Allometric laws and prediction in estuarine and coastal ecology

Lora A. Harris*, Carlos M. Duarte, Scott W. Nixon

*Corresponding author for this work

Research output: Contribution to journalArticlepeer-review

86 Scopus citations

Abstract

A theoretical and quantitative framework of first principles would benefit estuarine and coastal ecologists in search of predictions to enhance our understanding and management of marine resources. The Metabolic Theory of Ecology describes a possible unifying theory for ecology, including mechanistically derived equations that predict scaling exponents observed in empirical, allometric relationships from individuals to ecosystems. The controversy surrounding this theory should stimulate our exploration of its potential use in the coastal realm, where questions specific to an applied science may suggest new refinements and derivations, contributing to the overall progress of ecology.

Original languageEnglish (US)
Pages (from-to)340-344
Number of pages5
JournalEstuaries and Coasts
Volume29
Issue number2
DOIs
StatePublished - Apr 2006
Externally publishedYes

Bibliographical note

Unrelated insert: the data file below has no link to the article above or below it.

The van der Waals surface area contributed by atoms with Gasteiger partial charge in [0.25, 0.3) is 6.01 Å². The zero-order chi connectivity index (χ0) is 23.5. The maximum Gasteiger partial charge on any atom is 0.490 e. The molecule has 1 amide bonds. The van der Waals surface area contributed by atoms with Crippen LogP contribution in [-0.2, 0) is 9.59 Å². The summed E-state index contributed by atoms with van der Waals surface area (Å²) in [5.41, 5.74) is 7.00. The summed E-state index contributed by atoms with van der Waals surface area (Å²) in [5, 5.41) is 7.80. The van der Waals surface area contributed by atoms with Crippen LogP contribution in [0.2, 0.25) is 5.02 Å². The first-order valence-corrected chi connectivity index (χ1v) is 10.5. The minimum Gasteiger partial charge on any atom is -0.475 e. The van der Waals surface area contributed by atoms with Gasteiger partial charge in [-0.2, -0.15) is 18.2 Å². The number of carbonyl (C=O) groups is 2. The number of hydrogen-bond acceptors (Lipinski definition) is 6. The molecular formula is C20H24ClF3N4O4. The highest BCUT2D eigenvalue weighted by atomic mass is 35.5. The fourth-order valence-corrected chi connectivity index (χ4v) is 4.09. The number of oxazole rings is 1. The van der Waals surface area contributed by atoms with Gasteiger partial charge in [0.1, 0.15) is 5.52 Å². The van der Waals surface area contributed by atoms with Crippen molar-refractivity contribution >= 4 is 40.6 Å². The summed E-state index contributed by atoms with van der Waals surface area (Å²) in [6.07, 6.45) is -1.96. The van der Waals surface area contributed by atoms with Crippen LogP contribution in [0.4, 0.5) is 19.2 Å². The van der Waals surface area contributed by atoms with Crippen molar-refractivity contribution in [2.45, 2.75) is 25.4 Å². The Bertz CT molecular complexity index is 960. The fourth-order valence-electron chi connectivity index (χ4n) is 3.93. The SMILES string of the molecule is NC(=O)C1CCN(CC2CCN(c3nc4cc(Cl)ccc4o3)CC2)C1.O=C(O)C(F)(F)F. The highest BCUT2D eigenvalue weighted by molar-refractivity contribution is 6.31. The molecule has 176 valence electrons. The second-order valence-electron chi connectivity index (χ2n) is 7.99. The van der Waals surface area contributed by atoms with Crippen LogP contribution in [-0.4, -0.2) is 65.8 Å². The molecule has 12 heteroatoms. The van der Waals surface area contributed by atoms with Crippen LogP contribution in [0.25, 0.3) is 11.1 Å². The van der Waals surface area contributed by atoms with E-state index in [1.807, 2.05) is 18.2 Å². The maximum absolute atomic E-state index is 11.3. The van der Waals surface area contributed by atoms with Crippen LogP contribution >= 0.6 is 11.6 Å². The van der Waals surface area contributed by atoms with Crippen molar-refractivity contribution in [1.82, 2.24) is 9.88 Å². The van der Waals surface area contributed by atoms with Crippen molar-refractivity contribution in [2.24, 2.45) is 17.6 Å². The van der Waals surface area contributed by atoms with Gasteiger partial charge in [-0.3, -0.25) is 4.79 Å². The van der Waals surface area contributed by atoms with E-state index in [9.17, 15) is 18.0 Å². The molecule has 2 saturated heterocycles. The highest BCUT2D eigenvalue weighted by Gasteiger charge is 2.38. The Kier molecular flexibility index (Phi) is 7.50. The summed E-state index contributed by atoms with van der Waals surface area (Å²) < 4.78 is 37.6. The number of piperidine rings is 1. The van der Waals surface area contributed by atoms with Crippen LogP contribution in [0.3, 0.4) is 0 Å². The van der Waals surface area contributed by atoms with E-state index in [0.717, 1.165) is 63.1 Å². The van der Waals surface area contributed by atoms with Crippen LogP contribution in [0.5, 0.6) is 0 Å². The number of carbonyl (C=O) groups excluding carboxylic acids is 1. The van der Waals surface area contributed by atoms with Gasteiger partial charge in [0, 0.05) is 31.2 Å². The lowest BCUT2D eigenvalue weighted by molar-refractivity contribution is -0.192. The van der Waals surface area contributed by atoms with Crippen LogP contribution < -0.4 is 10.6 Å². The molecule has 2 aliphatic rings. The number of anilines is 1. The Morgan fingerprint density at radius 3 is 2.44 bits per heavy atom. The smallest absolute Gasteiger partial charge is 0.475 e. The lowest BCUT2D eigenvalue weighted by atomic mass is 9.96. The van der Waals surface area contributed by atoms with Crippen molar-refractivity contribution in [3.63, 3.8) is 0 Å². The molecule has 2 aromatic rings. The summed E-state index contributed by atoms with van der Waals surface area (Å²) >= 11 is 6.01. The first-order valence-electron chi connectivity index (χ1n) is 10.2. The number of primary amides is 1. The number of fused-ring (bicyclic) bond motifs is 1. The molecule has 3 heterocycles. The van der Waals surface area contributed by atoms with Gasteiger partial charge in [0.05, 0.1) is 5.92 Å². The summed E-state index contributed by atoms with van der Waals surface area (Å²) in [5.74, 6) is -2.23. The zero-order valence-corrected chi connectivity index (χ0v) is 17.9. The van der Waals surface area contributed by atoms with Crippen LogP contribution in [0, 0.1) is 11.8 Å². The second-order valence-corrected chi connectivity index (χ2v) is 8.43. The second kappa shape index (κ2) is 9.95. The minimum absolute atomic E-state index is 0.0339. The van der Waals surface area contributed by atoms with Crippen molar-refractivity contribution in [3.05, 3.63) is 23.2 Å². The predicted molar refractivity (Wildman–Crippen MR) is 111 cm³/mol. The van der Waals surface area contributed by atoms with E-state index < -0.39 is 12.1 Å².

Funding Information:
Two anonymous reviewers provided constructive comments that greatly improved the manuscript. L. Harris was partly funded by the Cove Point Foundation and benefited from a travel grant to attend the 2004 Gordon Research Conference on the Metabolic Basis of Ecology, funded by the National Science Foundation. This material is based upon work by L. Harris supported by the National Science Foundation under Grant No. DEB 0213767 and OCE 9726921. This research is a contribution to the MarBEF Network of Excellence, funded by the European Union.

ASJC Scopus subject areas

  • Ecology, Evolution, Behavior and Systematics
  • Aquatic Science
  • Ecology

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